When Charlotte-Mecklenburg Schools Superintendent Peter Gorman tackles the thorniest issues facing the school system, his top deputy, Maurice “Mo” Green, is usually at his side.

But that could soon change, officials announced late Monday. Green, regarded as perhaps Gorman's most trusted and influential aide, has been named one of two finalists for superintendent of Guilford County Schools.

“My first thought is: It's a great opportunity for someone who deserves it,” Gorman said during a hastily called press conference Monday afternoon. “And that leads me to my other emotion: I don't want this district to lose such a talented, capable leader.”

As deputy superintendent and chief operating officer of CMS, Green handles the day-to-day operations, keeping a 135,000-student, 18,000-employee school system running smoothly. Guilford's system, based in Greensboro, has more than 71,000 students and about 10,000 employees.

Green said during the news conference that he has mixed emotions about the possibility of leaving Charlotte.

“I have invested a lot in this school system and it has returned its favor many fold,” Green said. “I enjoy what I do. … I'm invested in this community, my family is and so I have conflicting emotions about this opportunity.”

If Green leaves, it would deprive Gorman of a man he described as “both a colleague and a friend.” It would also mean the loss of the man school board members describe as the superintendent's most trusted aide. Green handles the nuts and bolts of running CMS, they say, leaving Gorman free to concentrate on big-picture ideas and new policy directions.

When Gorman announced earlier this month that he would need to cut more than 300 jobs, Green appeared with him at the news conference and helped explain the details of the decision.

“I call them the dynamic duo,” said Joe White, school board chairman. “Both are workaholics. Both are willing to do whatever it takes for the school district to succeed.”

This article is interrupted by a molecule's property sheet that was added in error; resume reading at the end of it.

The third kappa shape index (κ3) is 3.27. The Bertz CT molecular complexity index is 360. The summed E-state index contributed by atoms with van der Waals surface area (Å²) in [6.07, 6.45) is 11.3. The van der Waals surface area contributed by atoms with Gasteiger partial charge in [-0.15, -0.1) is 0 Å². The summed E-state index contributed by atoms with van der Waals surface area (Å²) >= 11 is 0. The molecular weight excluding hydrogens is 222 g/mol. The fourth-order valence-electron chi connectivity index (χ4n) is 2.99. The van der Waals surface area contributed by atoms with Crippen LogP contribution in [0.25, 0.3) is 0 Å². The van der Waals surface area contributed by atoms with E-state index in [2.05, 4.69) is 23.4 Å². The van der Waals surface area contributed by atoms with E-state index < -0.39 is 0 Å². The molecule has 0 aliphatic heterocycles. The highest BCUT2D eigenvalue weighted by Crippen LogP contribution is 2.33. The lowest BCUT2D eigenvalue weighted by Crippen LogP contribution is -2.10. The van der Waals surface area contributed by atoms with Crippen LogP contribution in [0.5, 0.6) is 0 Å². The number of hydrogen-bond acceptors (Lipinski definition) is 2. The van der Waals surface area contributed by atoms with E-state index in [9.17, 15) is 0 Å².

Added school board member Trent Merchant: “They have a very close relationship. Dr. Gorman trusts Mo Green maybe more than anyone else he works with.”

Green is contending with Shirley Prince, superintendent of Scotland County Schools, for the top job in Greensboro's school system. Both candidates will meet the public during a series of community forums on Wednesday. A press release from the Guilford system did not say when the new superintendent will be named.

Green, who makes $202,800 annually, said he was approached by Guilford leaders about the superintendent job and spent the past couple of weeks interviewing for the post. He said he was intrigued by the opportunity of working in Guilford, which he described as a dynamic school system.

Green, 41, earned his bachelor's and law degrees from Duke University. His first job out of school was as a clerk to Woody Tilley, a federal judge based in Greensboro.

He moved to Charlotte in 1993 to work for Smith Helms Mulliss and Moore (now Helms, Mulliss and Wicker). CMS was one of the firm's clients. Green worked his way up to partner at the law firm, before leaving in 2001 to become general counsel for Charlotte-Mecklenburg Schools.

He would serve in that post for 51/2 years, representing the district in high-profile cases such as the Leandro lawsuit over state spending and behind-the-scenes legal work involving construction, real estate and personnel.

He also served as the district staff liaison for the search that ultimately brought Gorman to CMS in 2006. Gorman, shortly after being named superintendent, tapped Green for the district's number two position.

In an Observer interview at the time, Green said he debated whether to leave his law career. But ultimately, he said he was swayed by his own expectations of success and public service. “I always sort of struggle with ‘Can I do more? Can I do more?'” Green said then. “This offers me an opportunity to do more.”

School board vice chair Molly Griffin said Gorman isn't the only one who relies on Green. She said she often seeks him out for advice and insight on issues facing the school system.

She and other school board members said while they would be sad to see him go, they genuinely like him and feel certain he'll make a successful superintendent.

“Unfortunately for us,” Merchant said, “he's probably a no-brainer for Greensboro.”